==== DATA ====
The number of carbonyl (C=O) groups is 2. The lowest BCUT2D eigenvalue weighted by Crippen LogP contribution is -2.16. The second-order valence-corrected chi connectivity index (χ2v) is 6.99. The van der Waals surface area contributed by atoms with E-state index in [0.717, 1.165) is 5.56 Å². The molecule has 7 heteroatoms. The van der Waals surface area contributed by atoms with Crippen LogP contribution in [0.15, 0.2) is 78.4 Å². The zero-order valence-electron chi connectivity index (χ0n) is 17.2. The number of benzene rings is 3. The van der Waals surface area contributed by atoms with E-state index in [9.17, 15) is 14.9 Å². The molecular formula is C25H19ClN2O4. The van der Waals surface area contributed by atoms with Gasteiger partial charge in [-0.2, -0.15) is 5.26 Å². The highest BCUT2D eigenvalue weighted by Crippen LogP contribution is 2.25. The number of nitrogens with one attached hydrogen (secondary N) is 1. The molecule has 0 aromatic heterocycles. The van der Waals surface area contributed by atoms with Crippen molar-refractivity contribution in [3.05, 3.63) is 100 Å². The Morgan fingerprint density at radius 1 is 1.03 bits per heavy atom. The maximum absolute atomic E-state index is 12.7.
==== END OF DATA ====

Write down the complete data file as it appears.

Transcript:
The number of carbonyl (C=O) groups is 2. The lowest BCUT2D eigenvalue weighted by Crippen LogP contribution is -2.16. The second-order valence-corrected chi connectivity index (χ2v) is 6.99. The van der Waals surface area contributed by atoms with E-state index in [0.717, 1.165) is 5.56 Å². The molecule has 7 heteroatoms. The van der Waals surface area contributed by atoms with Crippen LogP contribution in [0.15, 0.2) is 78.4 Å². The zero-order valence-electron chi connectivity index (χ0n) is 17.2. The number of benzene rings is 3. The van der Waals surface area contributed by atoms with E-state index in [9.17, 15) is 14.9 Å². The molecular formula is C25H19ClN2O4. The van der Waals surface area contributed by atoms with Gasteiger partial charge in [-0.2, -0.15) is 5.26 Å². The highest BCUT2D eigenvalue weighted by Crippen LogP contribution is 2.25. The number of nitrogens with one attached hydrogen (secondary N) is 1. The molecule has 0 aromatic heterocycles. The van der Waals surface area contributed by atoms with Crippen molar-refractivity contribution in [3.05, 3.63) is 100 Å². The Morgan fingerprint density at radius 1 is 1.03 bits per heavy atom. The maximum absolute atomic E-state index is 12.7.